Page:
Repeat questions definition

There are a number of ways to handle repeat blocks of questions in QPSMR Companion. These methods are relevant whenever a respondent is asked the same set of questions for two or more products or situations. They may be used for small blocks of one or two questions, up to very large repeats making up the bulk of the questionnaire.

When deciding which method to use a primary consideration should be the accuracy of collecting the data.

For this reason we recommend, whenever practicable, to enter the data directly from the questionnaires in the order which the questions appear on the printed document. We would particularly discourage any attempt to collate parts of individual questionnaires into some predefined order.

The descriptions which follow refer to a simple product test consisting of two repeats of two questions:

  • QA. What age are you? (Young, Old)
  • QP_1. Which product did you try first? (list of possible products)
  • QL_1. What did you like about the first product? (list of likes)
  • QR_1. Please rate the first product (Liked, Indifferent, Disliked)
  • QP_2. Which product did you try second? (list of possible products)
  • QL_2. What did you like about the second product? (list of likes)
  • QR_2. Please rate the second product (Liked, Indifferent, Disliked)
  • QP. Which did you prefer? (preferred first tested, preferred second tested, no preference)

To keep the analysis as simple as possible it is important that the responses for each repeated set of questions are exactly the same.

So in our example, QP_1 has the same responses as QP_2, and QL_1 as QL_2 and QR_1 as QR_2. The entries QA and QP are only asked once.

We recommend using “similar” names for “similar” questions, as we have done above, rather than simply numbering them Q1 to Q8. It is much easier to produce the correct analysis when you use consistent numbering patterns from one repeat to the next.

One area of confusion that sometimes occurs when handling repeat questions is the base for individual tables. It is crucial that the person requesting a table, and the person producing it, both have a clear idea of the base for the table. In our example above we will assume that we have 100 respondents, who all try two products. We then have two possible bases for our tables:

Respondent based tables with a base of 100.

Product based tables with a base of 200 (less if not everyone tests two products).

It is possible to produce tables for all of the questions based on respondents (100) or products (200). If in doubt base the tables on products (200) using overlays or grid variables. Sometimes one base will make more sense than the other, and sometimes one base will be easier to produce, but there is neither a correct base nor an incorrect one, see Repeats overview.

Generally you will use the rows down the side of a table to determine the base.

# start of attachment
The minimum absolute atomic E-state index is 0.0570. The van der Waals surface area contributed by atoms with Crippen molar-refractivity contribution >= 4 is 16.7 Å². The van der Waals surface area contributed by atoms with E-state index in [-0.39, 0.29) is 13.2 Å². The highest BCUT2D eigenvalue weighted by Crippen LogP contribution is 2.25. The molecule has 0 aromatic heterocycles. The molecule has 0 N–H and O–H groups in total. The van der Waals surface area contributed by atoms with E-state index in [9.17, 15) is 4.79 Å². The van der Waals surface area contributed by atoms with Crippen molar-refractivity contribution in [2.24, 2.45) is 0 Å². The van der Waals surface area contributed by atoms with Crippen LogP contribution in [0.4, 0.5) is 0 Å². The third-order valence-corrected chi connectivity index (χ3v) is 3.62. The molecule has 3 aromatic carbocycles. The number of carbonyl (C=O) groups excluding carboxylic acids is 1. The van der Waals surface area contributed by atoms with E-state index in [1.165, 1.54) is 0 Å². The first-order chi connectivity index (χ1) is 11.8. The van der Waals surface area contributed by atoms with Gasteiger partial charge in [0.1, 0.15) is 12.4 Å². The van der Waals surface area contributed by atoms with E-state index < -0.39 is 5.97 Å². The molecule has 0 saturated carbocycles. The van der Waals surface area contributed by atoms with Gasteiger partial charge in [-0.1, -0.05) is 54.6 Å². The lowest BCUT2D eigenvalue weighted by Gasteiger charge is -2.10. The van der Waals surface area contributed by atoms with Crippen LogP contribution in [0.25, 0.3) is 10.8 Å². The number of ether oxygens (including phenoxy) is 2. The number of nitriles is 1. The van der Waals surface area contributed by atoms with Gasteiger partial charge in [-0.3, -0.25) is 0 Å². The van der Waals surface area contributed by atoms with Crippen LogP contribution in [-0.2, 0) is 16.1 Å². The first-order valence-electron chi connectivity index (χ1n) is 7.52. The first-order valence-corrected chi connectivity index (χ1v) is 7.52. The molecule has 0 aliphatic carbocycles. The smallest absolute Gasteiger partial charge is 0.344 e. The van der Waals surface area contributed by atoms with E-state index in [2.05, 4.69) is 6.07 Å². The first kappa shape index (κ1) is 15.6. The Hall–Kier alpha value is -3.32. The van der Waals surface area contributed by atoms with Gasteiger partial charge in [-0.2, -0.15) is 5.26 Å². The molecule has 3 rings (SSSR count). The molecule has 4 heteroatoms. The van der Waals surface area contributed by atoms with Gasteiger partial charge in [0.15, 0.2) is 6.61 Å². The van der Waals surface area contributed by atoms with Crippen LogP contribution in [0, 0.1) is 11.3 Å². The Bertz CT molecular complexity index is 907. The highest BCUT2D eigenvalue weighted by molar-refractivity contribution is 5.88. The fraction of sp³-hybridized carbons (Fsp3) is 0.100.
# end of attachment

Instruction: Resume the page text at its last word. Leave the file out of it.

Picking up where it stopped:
For our survey, a typical respondent based table rows might be:

  • QA Age
  • VPROD Products tested
  • VPREF Preference

QP_1 and QP_2 cannot be used directly on respondent based tables because there are two of them for each respondent. Therefore it is necessary to make a multi variable (VPROD) using the block insert selection, which includes both questions combined with “or” so that each respondent will then have two products listed. Variable VPROD gives the answer to the (not asked) question “Which products did you try?”

You could create a variable from QL_1 and QL_2 in the same way, giving the likes for the respondent. This variable would answer the (not asked) question “What did you like about either or both of these products?”. This is not useful because you do not know which “likes” refer to which product. It would also be a mistake to tabulate this by VPROD on a respondent based table – the table you produce will be useless.

Tabulating QP directly in its current form also is not helpful, so a variable VPROD should be made with the responses “Preferred product A, Preferred product B, No preference”. If you are testing four products, but each respondent only tries two of them, VPROD will need four product preferred rows, plus a “No preference”. VPROD is not difficult to define – each row is taken in turn and defined from any of the relevant locations. For example “Preferred product A” is either “Preferred first” and A tried first, or “Preferred second” and A tried second. If A is QP_1/1 and QP_2/1 then the definition for “Preferred A” would be (QP_1/1 and QP/1) or (QP_2/1 and QP/2).

For our survey, typical product based tables might be:

  • Q1L + Q2L Likes
  • Q1R + Q2R Ratings

As we have seen above, making a respondent based variable for these questions is not helpful. To analyse these questions it is necessary to produce product based tables. You can do this by producing two separate tables (one for first tried and one for second tried) and adding them together, using the overlay table facility. A typical table would be QL_1 by QP_1 and overlaid on it QL_2 by QP_2.

See also grid variables which automatically create overlaid tables when used.